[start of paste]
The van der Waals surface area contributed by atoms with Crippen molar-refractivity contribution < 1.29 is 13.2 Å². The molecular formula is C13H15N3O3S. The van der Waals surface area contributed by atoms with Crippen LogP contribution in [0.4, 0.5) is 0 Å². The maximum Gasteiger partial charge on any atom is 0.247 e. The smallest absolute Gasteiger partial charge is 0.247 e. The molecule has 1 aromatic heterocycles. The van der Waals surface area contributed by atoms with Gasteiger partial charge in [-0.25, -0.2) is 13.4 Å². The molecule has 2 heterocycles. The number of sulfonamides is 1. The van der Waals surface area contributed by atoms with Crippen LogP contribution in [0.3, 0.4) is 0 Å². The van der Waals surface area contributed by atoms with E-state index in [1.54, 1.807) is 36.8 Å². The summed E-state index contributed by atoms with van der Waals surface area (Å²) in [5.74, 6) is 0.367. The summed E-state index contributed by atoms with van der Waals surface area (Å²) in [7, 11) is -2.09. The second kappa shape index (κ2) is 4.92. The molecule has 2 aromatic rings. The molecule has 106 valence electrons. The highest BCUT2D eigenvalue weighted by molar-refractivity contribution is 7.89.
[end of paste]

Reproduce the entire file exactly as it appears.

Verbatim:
The van der Waals surface area contributed by atoms with Crippen molar-refractivity contribution < 1.29 is 13.2 Å². The molecular formula is C13H15N3O3S. The van der Waals surface area contributed by atoms with Crippen LogP contribution in [0.4, 0.5) is 0 Å². The maximum Gasteiger partial charge on any atom is 0.247 e. The smallest absolute Gasteiger partial charge is 0.247 e. The molecule has 1 aromatic heterocycles. The van der Waals surface area contributed by atoms with Gasteiger partial charge in [-0.25, -0.2) is 13.4 Å². The molecule has 2 heterocycles. The number of sulfonamides is 1. The van der Waals surface area contributed by atoms with Crippen LogP contribution in [0.3, 0.4) is 0 Å². The van der Waals surface area contributed by atoms with E-state index in [1.54, 1.807) is 36.8 Å². The summed E-state index contributed by atoms with van der Waals surface area (Å²) in [5.74, 6) is 0.367. The summed E-state index contributed by atoms with van der Waals surface area (Å²) in [7, 11) is -2.09. The second kappa shape index (κ2) is 4.92. The molecule has 2 aromatic rings. The molecule has 106 valence electrons. The highest BCUT2D eigenvalue weighted by molar-refractivity contribution is 7.89.